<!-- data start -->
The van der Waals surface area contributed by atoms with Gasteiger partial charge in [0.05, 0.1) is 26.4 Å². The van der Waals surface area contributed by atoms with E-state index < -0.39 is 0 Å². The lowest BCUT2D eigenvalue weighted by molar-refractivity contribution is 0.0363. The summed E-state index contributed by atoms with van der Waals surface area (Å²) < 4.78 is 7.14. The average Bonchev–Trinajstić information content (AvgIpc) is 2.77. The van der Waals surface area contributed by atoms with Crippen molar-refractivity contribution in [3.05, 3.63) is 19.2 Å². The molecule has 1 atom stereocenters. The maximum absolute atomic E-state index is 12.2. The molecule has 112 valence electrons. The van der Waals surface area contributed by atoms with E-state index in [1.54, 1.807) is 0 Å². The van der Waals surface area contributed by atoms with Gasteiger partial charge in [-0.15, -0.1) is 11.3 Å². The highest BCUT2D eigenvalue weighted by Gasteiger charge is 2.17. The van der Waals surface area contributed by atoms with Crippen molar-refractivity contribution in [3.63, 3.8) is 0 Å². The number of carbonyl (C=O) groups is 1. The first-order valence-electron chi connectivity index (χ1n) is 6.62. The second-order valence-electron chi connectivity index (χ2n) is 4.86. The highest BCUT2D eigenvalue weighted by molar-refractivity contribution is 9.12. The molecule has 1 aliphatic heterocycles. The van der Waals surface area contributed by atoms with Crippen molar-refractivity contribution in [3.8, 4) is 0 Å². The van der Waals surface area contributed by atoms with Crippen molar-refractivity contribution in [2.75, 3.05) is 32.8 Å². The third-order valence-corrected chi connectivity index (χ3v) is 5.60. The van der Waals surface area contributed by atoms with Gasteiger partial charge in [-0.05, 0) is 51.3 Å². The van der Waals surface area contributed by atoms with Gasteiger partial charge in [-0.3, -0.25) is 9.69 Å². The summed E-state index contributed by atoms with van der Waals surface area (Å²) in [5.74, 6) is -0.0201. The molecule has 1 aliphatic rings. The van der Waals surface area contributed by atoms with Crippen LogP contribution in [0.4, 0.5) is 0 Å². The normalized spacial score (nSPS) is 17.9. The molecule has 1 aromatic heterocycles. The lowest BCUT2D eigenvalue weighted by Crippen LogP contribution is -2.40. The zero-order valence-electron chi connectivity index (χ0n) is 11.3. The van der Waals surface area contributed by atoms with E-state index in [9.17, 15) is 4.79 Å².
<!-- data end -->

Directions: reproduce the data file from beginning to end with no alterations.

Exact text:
The van der Waals surface area contributed by atoms with Gasteiger partial charge in [0.05, 0.1) is 26.4 Å². The van der Waals surface area contributed by atoms with E-state index < -0.39 is 0 Å². The lowest BCUT2D eigenvalue weighted by molar-refractivity contribution is 0.0363. The summed E-state index contributed by atoms with van der Waals surface area (Å²) < 4.78 is 7.14. The average Bonchev–Trinajstić information content (AvgIpc) is 2.77. The van der Waals surface area contributed by atoms with Crippen molar-refractivity contribution in [3.05, 3.63) is 19.2 Å². The molecule has 1 atom stereocenters. The maximum absolute atomic E-state index is 12.2. The molecule has 112 valence electrons. The van der Waals surface area contributed by atoms with E-state index in [1.54, 1.807) is 0 Å². The van der Waals surface area contributed by atoms with Gasteiger partial charge in [-0.15, -0.1) is 11.3 Å². The highest BCUT2D eigenvalue weighted by Gasteiger charge is 2.17. The van der Waals surface area contributed by atoms with Crippen molar-refractivity contribution in [3.63, 3.8) is 0 Å². The number of carbonyl (C=O) groups is 1. The first-order valence-electron chi connectivity index (χ1n) is 6.62. The second-order valence-electron chi connectivity index (χ2n) is 4.86. The highest BCUT2D eigenvalue weighted by molar-refractivity contribution is 9.12. The molecule has 1 aliphatic heterocycles. The van der Waals surface area contributed by atoms with Crippen molar-refractivity contribution in [3.8, 4) is 0 Å². The van der Waals surface area contributed by atoms with Crippen molar-refractivity contribution in [2.75, 3.05) is 32.8 Å². The third-order valence-corrected chi connectivity index (χ3v) is 5.60. The van der Waals surface area contributed by atoms with Gasteiger partial charge in [-0.05, 0) is 51.3 Å². The van der Waals surface area contributed by atoms with Gasteiger partial charge in [-0.3, -0.25) is 9.69 Å². The summed E-state index contributed by atoms with van der Waals surface area (Å²) in [5.74, 6) is -0.0201. The molecule has 1 aliphatic rings. The van der Waals surface area contributed by atoms with Crippen LogP contribution in [0.4, 0.5) is 0 Å². The normalized spacial score (nSPS) is 17.9. The molecule has 1 aromatic heterocycles. The lowest BCUT2D eigenvalue weighted by Crippen LogP contribution is -2.40. The zero-order valence-electron chi connectivity index (χ0n) is 11.3. The van der Waals surface area contributed by atoms with E-state index in [9.17, 15) is 4.79 Å².